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[001] with respect to such a plea by such a one.’ If the tenant is present he will have the
[002] same day. If he essoins himself, let the enrolment be made thus: ‘Such a one against
[003] the same person with respect to the same by such a one.’ If he defaults, let the
[004] demandant sue the default. If the tenant essoins himself and the warrantor appears,
[005] let him have the same day. If he defaults, let the tenant or his essoiner await the
[006] fourth day, and if he then does not come, proceed to default. And what is said of one
[007] tenant and one warrantor, essoined or not essoined, may be said of several tenants
[008] and attorneys. And finally note that the tenant will not essoin himself against the
[009] warrantor or the warrantor against the tenant, but each of them will essoin himself
[010] against the principal demandant. And whether it is the demandant or the warrantor
[011] who essoins himself, he who did not essoin himself is always exacted.

How essoins of difficulty in coming are judged.

[013] In order that essoins of difficulty in coming may be properly judged, the original
[014] writs must first be inspected, especially if the plea is new, or the judicial writs if it
[015] is [not] new, in order to ascertain whether the essoin lies or not. If the plea is new
[016] and the writ has come, let mention then be made in the margin that it is a new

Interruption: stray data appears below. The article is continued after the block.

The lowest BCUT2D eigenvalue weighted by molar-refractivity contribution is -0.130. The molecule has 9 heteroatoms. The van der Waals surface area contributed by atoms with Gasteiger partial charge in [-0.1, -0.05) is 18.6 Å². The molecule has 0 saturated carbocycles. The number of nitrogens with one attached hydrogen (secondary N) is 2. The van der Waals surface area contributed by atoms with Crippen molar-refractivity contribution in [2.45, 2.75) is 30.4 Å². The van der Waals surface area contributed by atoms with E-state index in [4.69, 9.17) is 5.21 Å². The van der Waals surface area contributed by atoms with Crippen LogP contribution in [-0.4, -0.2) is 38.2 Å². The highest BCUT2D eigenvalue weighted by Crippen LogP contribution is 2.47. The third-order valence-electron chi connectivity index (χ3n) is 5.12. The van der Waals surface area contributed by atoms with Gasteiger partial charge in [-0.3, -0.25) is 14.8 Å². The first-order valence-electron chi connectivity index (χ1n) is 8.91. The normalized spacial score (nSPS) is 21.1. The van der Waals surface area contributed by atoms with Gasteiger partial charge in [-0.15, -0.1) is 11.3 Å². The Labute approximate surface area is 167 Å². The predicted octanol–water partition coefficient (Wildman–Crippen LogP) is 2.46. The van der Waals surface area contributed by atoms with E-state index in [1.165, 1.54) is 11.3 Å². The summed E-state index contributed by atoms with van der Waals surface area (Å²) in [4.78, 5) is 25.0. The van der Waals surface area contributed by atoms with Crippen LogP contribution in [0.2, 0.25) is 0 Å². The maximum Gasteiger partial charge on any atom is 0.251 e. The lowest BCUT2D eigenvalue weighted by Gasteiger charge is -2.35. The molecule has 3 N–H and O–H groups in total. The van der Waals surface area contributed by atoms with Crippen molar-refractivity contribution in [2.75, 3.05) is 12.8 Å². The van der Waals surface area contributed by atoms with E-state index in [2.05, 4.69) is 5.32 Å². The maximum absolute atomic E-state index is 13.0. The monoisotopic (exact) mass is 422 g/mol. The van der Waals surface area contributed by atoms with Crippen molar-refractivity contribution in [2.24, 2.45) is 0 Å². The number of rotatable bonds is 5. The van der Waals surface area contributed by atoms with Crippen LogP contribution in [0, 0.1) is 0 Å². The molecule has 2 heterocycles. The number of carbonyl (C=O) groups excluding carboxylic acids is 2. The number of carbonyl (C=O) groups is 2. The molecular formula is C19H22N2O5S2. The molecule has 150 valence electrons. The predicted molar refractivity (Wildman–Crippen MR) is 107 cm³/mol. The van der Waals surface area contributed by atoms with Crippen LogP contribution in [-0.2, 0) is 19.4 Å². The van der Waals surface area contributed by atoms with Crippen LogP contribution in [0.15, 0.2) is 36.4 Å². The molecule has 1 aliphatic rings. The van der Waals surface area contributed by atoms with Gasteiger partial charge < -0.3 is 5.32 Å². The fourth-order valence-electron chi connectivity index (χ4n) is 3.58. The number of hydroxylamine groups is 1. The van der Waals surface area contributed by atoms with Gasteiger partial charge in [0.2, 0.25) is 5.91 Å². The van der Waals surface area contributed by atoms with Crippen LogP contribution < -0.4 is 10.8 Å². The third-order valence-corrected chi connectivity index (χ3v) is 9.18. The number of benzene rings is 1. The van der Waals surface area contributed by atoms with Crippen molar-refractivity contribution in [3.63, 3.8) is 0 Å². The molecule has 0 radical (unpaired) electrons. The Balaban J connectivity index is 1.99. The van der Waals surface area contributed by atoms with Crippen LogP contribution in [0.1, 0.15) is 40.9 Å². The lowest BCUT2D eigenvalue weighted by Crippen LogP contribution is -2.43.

[017] plea. If the writ does not come, let mention be made in the margin that it did not,
[018] but let the essoin be allowed if the demandant comes, and let him be told to have
[019] his writ at another day, by another writ addressed to the sheriff.

If the original writ does not come let another writ issue to the sheriff that he cause it to come.

[021] ‘The king to the sheriff, greeting. We order you to cause to come before the justices
[022] etc. our writ with respect to the plea which was summoned in our court before the
[023] justices etc. between such a one, demandant, and such a one, tenant, touching so
[024] much land with the appurtenances in such a vill (Or in another way, ‘our writ that
[025] came to you for summoning such a one to be before etc. to answer to such a woman
[026] touching the dower which falls to her from the free tenement which belonged to
[027] such a one, her late husband etc.’ Or ‘between such a one, plaintiff, and such a one
[028] with respect to attaching him in such a plea,’ so that mention is always made in the
[029] writ of the original writ. And then as follows:) and to be there yourself to hear your
[030] judgment as to this, that you did not send that writ to the aforesaid justices on such
[031] a day as you were ordered. And have1 there this writ together with the other writ.
[032] Witness etc.’ If the plea is old, which it will be after the first essoin, then, in the
[033] same way, let mention be made in the margin that it is old. And so if


1. ‘habeas,’ all MSS

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